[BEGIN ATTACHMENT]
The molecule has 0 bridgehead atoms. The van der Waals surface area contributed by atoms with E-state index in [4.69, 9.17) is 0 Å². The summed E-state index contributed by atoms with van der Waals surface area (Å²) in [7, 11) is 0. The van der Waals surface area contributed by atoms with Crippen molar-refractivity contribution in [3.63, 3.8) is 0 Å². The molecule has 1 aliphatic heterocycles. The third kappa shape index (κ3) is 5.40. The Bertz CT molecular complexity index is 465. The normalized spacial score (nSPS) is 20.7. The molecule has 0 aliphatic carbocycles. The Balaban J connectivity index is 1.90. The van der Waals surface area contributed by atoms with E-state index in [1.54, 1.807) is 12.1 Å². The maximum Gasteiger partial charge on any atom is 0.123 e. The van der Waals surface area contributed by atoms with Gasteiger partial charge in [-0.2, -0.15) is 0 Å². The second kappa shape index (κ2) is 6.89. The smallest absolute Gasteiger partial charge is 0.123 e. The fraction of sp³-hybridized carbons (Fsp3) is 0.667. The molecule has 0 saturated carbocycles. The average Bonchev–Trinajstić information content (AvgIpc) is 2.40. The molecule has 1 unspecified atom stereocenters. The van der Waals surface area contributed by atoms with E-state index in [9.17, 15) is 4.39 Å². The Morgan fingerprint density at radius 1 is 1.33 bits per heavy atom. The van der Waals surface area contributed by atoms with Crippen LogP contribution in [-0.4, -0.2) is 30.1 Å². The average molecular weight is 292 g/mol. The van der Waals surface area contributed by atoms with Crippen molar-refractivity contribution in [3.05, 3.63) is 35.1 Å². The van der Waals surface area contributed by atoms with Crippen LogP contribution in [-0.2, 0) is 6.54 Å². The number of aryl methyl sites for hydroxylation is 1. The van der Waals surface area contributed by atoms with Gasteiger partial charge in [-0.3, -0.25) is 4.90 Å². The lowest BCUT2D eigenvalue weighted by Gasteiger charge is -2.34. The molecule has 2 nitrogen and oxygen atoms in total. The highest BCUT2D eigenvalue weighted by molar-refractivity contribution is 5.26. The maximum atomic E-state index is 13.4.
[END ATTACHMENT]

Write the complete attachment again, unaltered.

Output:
The molecule has 0 bridgehead atoms. The van der Waals surface area contributed by atoms with E-state index in [4.69, 9.17) is 0 Å². The summed E-state index contributed by atoms with van der Waals surface area (Å²) in [7, 11) is 0. The van der Waals surface area contributed by atoms with Crippen molar-refractivity contribution in [3.63, 3.8) is 0 Å². The molecule has 1 aliphatic heterocycles. The third kappa shape index (κ3) is 5.40. The Bertz CT molecular complexity index is 465. The normalized spacial score (nSPS) is 20.7. The molecule has 0 aliphatic carbocycles. The Balaban J connectivity index is 1.90. The van der Waals surface area contributed by atoms with E-state index in [1.54, 1.807) is 12.1 Å². The maximum Gasteiger partial charge on any atom is 0.123 e. The van der Waals surface area contributed by atoms with Gasteiger partial charge in [-0.2, -0.15) is 0 Å². The second kappa shape index (κ2) is 6.89. The smallest absolute Gasteiger partial charge is 0.123 e. The fraction of sp³-hybridized carbons (Fsp3) is 0.667. The molecule has 0 saturated carbocycles. The average Bonchev–Trinajstić information content (AvgIpc) is 2.40. The molecule has 1 unspecified atom stereocenters. The van der Waals surface area contributed by atoms with E-state index in [9.17, 15) is 4.39 Å². The Morgan fingerprint density at radius 1 is 1.33 bits per heavy atom. The van der Waals surface area contributed by atoms with Crippen LogP contribution in [-0.4, -0.2) is 30.1 Å². The average molecular weight is 292 g/mol. The van der Waals surface area contributed by atoms with Crippen molar-refractivity contribution in [3.05, 3.63) is 35.1 Å². The van der Waals surface area contributed by atoms with Crippen LogP contribution in [-0.2, 0) is 6.54 Å². The number of aryl methyl sites for hydroxylation is 1. The van der Waals surface area contributed by atoms with Gasteiger partial charge in [-0.3, -0.25) is 4.90 Å². The lowest BCUT2D eigenvalue weighted by Gasteiger charge is -2.34. The molecule has 2 nitrogen and oxygen atoms in total. The highest BCUT2D eigenvalue weighted by molar-refractivity contribution is 5.26. The maximum atomic E-state index is 13.4.